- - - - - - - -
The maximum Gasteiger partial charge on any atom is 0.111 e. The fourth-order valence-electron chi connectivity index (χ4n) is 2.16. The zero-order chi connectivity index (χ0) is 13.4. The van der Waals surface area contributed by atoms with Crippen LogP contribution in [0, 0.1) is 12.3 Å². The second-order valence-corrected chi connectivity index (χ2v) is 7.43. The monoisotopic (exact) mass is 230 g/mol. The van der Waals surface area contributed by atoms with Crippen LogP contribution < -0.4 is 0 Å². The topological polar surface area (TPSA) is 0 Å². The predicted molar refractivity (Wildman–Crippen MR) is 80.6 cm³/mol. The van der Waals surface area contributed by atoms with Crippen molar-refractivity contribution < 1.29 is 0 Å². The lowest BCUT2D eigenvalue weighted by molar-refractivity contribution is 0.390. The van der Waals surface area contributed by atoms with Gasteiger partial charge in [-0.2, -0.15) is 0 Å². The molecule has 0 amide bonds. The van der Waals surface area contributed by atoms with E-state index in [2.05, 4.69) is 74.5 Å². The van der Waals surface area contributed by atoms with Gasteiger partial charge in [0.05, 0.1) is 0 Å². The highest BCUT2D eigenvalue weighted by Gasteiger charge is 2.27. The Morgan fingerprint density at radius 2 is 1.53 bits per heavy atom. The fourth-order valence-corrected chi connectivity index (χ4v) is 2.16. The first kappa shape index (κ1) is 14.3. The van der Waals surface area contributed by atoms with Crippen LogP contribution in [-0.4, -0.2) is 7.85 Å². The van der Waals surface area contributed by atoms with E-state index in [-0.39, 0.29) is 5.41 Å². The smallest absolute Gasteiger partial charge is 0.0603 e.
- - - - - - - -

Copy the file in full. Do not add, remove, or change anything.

The maximum Gasteiger partial charge on any atom is 0.111 e. The fourth-order valence-electron chi connectivity index (χ4n) is 2.16. The zero-order chi connectivity index (χ0) is 13.4. The van der Waals surface area contributed by atoms with Crippen LogP contribution in [0, 0.1) is 12.3 Å². The second-order valence-corrected chi connectivity index (χ2v) is 7.43. The monoisotopic (exact) mass is 230 g/mol. The van der Waals surface area contributed by atoms with Crippen LogP contribution < -0.4 is 0 Å². The topological polar surface area (TPSA) is 0 Å². The predicted molar refractivity (Wildman–Crippen MR) is 80.6 cm³/mol. The van der Waals surface area contributed by atoms with Crippen molar-refractivity contribution < 1.29 is 0 Å². The lowest BCUT2D eigenvalue weighted by molar-refractivity contribution is 0.390. The van der Waals surface area contributed by atoms with Gasteiger partial charge in [-0.2, -0.15) is 0 Å². The molecule has 0 amide bonds. The van der Waals surface area contributed by atoms with E-state index in [2.05, 4.69) is 74.5 Å². The van der Waals surface area contributed by atoms with Gasteiger partial charge in [0.05, 0.1) is 0 Å². The highest BCUT2D eigenvalue weighted by Gasteiger charge is 2.27. The Morgan fingerprint density at radius 2 is 1.53 bits per heavy atom. The fourth-order valence-corrected chi connectivity index (χ4v) is 2.16. The first kappa shape index (κ1) is 14.3. The van der Waals surface area contributed by atoms with Crippen LogP contribution in [-0.4, -0.2) is 7.85 Å². The van der Waals surface area contributed by atoms with E-state index in [-0.39, 0.29) is 5.41 Å². The smallest absolute Gasteiger partial charge is 0.0603 e.